You should hopefully appreciate at this point that this is not a simple depositional act of an object, but rather one that seems to have a significant social element that we are able to interpret and gain some insight into.
If we take as a starting pointing that the shield was at least a century old when it was deposited, we can hypothesise that it possessed an inherent heirloom quality. The impressive aesthetics of the object would have made it instantly memorable, and it could easily have been an object of ceremony, potentially owned by an elite individual or else a community. Over the course of a hundred years or more, it would have become part of a social memory propagated by oral histories, perhaps attaining a certain mythology. Ethnographic studies indicate that oral histories can be retained for approximately five generations (or 200 years) before they cease to possess their original meaning. It is thus not difficult to imagine that such an object was passed down within a kinship or community over the years, gaining a mythical status.
The deposition and destruction of the object also fits this theory. The deliberate destruction of objects is often a process of forgetting. If this shield were linked with a kinship or community, it is possible the lineage had died out, or a new community was being established, and this shield was deposited and destroyed as a symbolic ending of the previous regime. The shield was, after all, destroyed at a time when the Late Bronze Age enclosure at Cadbury Castle seems to have been established not 200 metres up the hill.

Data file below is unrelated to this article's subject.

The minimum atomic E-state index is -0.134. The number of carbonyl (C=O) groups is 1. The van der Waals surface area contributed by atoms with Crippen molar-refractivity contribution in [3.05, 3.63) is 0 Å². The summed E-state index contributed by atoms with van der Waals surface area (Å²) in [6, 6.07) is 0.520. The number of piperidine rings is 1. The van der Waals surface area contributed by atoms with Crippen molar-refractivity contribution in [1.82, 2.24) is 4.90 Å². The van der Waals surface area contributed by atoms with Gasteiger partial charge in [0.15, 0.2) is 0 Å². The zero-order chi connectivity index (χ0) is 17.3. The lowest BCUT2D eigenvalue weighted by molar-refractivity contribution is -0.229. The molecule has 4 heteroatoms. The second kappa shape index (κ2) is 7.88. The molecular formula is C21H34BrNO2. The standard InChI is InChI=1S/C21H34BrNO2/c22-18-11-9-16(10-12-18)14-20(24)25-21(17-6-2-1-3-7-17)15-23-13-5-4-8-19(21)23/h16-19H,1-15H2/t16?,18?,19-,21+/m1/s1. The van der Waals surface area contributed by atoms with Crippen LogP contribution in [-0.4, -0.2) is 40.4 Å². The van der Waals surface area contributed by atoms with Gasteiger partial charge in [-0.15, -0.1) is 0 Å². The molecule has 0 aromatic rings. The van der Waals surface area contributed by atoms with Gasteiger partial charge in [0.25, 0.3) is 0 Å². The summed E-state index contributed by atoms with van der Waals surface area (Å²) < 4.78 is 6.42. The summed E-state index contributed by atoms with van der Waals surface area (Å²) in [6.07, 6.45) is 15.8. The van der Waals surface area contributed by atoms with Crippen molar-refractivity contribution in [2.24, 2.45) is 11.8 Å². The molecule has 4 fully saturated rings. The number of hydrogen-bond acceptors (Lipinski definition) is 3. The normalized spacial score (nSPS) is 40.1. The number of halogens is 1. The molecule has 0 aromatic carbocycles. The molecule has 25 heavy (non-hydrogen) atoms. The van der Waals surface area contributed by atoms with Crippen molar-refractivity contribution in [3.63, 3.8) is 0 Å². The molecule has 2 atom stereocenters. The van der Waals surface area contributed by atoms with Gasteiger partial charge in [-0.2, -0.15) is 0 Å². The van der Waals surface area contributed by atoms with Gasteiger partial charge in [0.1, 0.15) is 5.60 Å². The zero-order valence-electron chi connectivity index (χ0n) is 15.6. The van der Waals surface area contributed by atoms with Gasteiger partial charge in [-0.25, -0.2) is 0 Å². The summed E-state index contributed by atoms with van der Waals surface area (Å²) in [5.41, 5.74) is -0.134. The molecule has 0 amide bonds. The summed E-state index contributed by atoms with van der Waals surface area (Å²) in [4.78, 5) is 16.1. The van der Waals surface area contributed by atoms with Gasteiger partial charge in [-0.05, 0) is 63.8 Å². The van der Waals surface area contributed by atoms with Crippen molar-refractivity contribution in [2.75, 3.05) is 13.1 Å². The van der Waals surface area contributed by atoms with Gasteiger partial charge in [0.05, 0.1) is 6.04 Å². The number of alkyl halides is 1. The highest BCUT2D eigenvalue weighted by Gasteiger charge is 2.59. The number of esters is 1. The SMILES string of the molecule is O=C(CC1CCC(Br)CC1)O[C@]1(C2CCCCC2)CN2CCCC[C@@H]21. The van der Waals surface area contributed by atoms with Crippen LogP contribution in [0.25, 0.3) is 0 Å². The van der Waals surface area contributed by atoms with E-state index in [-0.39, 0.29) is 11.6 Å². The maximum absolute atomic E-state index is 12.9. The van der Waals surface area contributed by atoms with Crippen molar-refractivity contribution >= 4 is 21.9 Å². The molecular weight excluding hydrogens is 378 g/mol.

The retention of the Early Bronze Age leg bone appears to indicate the importance of the dead to Bronze Age society, potentially as ancestors. It is highly unlikely the community at Milsoms Corner would have been able to actively remember the individual buried in the Beaker period, but the presence of the dead in their enclosure appears to have held some significance – why else would one retain the leg of an individual for over the centuries?
Therefore, the destruction of the shield could have been a reverential act. The deposition appears to have been a careful process, not simply one of discard. Deposition in boundaries was clearly important in the Bronze Age and even if the physical function of the shield no longer held importance (for instance as an object of war, power or ceremony), it became significant again in its deposition and destruction, which both symbolised the end of the shield’s life-cycle and simultaneous established a mark upon the land within a boundary that may have served to commemorate and empower those who conducted it.
Notes and Acknowledgements
The South Cadbury shield can be found on display in all its glory at Taunton Castle Museum. I must thank Steven Minnitt and the staff at the museum for opening the case for me to drool over this object so thoroughly! All photos are my own courtesy of the South West Heritage Trust (Museums Service).
I avoid referencing blog posts as they are not intended as academic pieces of work, but I am obliged to credit the various sources from which the details of this blog post were taken. The work on this shield has been excellently conducted and reported so if you would like to read more around it the following articles and books are remarkably accessible:
> Coles, J.M., Leach, P., Minnitt, S.C., Tabor, R. and Wilson, A.S. 1999. ‘A Later Bronze Age shield from South Cadbury, Somerset, England’, Antiquity 73 (279), 33-48.
> Needham, S.P., Northover, P., Ucklemann, M. and Tabor, R. 2012. ‘South Cadbury: The Last of the Bronze Age Shields’, Archaologisches Korrespondenzblatt 42 (4), 473-91.
> Tabor, R. 2008. Cadbury Castle: The Hillfort and Landscapes. Stroud: The History Press.